The Encyclopedia of Arda - an interactive guide to the world of J.R.R. Tolkien
Dates
Uncertain, but in use by II 16971
Location
Known to have been used on the West-gate of Moria, and almost certainly elsewhere2
Race
Division
Particularly associated with the Noldor
Culture
Settlements
Drawn on the Doors of Durin that led into Khazad-dûm
Pronunciation
ithi'ldin
Meaning
Translated 'Starmoon'3
Other names

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  • Updated 17 December 2016
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Ithildin

The magical substance known as ‘starmoon

A magical substance made by the Elves from mithril, that could only be seen by the reflected light of the moon and stars, and even then remained hidden until a magical word was said. Gandalf translated its name as 'starmoon', but 'moon-sparkle' would perhaps be a more literal rendering. The designs on the West-gate of Moria were made from this substance.


Notes

1

II 1697 is the first mention in history of the Doors of Durin that were marked with ithildin, so the substance must have been in existence at this date. Of course this is the absolute latest possible date for its creation; it presumably dated back farther this, perhaps by centuries or even millennia. The fact that incorporated mithril, however, implies that it was probably first devised in Eregion, and therefore no earlier than about II 750.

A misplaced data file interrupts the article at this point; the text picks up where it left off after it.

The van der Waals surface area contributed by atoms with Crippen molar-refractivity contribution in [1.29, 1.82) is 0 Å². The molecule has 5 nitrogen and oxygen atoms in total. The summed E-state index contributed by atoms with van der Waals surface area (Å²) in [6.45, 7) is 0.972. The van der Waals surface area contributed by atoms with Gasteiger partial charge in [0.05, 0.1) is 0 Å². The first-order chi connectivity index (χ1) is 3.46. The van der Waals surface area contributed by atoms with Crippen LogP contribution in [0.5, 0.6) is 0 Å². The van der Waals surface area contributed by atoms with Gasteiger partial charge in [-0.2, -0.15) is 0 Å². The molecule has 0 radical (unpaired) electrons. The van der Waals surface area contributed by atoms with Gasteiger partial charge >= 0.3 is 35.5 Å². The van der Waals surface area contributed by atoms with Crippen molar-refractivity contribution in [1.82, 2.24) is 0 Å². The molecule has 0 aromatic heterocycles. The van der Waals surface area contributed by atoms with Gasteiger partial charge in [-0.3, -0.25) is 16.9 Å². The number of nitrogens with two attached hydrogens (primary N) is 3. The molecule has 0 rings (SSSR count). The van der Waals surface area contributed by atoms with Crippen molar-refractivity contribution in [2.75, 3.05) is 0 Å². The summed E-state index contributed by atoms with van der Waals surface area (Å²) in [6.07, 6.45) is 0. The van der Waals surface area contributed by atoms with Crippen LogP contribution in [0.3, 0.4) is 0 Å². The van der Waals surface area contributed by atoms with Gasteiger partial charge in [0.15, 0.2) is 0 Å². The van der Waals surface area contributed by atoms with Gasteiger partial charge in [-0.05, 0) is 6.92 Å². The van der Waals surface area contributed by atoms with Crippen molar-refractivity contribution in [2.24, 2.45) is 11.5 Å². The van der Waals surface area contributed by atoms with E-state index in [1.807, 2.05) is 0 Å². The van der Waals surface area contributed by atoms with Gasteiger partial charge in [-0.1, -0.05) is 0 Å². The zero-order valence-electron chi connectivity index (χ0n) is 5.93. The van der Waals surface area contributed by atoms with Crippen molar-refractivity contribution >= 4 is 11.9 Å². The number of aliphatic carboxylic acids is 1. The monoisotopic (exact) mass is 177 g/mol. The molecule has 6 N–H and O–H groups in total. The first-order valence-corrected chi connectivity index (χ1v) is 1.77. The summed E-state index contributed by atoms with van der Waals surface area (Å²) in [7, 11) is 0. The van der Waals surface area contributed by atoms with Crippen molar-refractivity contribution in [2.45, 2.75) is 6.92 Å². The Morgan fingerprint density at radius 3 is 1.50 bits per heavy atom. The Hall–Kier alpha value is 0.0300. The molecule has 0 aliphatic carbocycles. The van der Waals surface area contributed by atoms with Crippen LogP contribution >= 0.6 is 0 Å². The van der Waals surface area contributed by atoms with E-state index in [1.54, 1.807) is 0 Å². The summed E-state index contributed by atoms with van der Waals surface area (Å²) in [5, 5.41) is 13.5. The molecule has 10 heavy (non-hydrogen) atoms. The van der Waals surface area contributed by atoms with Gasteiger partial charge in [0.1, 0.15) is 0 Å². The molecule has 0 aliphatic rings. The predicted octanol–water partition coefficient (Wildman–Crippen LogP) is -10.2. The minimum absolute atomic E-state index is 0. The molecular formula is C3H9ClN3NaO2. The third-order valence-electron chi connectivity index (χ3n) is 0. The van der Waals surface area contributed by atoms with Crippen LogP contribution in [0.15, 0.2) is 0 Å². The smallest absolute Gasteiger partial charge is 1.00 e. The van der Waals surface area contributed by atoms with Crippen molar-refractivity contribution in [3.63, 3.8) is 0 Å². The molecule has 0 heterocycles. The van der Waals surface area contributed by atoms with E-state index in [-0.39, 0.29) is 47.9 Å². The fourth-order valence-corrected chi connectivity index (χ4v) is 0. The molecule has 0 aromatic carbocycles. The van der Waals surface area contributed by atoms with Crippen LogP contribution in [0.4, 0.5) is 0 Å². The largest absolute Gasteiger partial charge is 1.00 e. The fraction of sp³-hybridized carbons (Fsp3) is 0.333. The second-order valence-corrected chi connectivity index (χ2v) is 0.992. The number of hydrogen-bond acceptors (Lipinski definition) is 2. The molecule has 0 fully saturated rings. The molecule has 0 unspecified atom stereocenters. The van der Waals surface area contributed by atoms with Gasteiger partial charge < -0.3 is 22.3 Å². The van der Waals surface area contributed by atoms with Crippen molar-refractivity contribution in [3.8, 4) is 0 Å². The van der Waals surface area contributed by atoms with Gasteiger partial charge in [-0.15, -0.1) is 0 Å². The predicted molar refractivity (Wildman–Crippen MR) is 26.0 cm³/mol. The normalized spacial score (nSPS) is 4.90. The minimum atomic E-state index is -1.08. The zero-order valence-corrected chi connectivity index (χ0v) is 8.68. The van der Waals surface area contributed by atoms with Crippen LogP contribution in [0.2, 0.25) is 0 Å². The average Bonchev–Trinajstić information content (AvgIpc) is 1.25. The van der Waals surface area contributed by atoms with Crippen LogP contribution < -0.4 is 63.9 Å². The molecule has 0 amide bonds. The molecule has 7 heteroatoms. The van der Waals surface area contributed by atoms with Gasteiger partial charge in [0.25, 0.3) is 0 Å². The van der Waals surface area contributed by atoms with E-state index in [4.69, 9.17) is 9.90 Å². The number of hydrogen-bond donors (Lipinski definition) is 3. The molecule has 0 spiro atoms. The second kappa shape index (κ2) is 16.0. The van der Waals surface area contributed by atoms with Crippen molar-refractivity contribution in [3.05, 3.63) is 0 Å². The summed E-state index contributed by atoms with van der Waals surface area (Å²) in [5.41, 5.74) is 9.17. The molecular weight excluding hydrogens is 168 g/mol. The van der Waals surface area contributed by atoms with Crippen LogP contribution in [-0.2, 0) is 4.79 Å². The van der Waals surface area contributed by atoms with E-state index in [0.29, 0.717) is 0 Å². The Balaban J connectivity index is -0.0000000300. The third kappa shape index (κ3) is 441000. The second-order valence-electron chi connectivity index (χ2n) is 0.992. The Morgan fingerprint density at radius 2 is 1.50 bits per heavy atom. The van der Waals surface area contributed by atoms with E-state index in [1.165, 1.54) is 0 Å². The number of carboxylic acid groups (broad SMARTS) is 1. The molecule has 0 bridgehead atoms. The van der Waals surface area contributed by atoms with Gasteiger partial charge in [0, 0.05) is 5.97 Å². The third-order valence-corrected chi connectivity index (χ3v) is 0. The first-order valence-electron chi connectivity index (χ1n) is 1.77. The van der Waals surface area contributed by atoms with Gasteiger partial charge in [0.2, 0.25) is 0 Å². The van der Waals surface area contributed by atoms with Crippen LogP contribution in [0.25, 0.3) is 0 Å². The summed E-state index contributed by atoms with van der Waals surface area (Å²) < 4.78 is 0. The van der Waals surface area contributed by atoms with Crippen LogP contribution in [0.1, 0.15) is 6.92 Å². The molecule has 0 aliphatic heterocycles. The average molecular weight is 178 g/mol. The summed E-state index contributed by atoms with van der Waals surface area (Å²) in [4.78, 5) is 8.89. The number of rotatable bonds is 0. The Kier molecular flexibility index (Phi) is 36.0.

2

It is not clear how widely ithildin was used. Gandalf was familiar enough with the substance to remember the specific spell that brought it to life, which rather implies that he had come across it before, though he may have gained the same information through research rather than experience. The substance contained mithril, which could be found only in Khazad-dûm, but in earlier days the Dwarves would trade far afield. Thus it was conceivable for Elves outside the particular region around Khazad-dûm to have worked with the substance.

3

Gandalf's translation of ithildin as 'starmoon' is close, but not completely literal. The name comes from ithil, 'Moon' and din, 'glint', 'sparkle', also used of small faint stars. So the name would literally be 'moon-sheen', or poetically 'moonstar'.

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About this entry:

  • Updated 17 December 2016
  • This entry is complete

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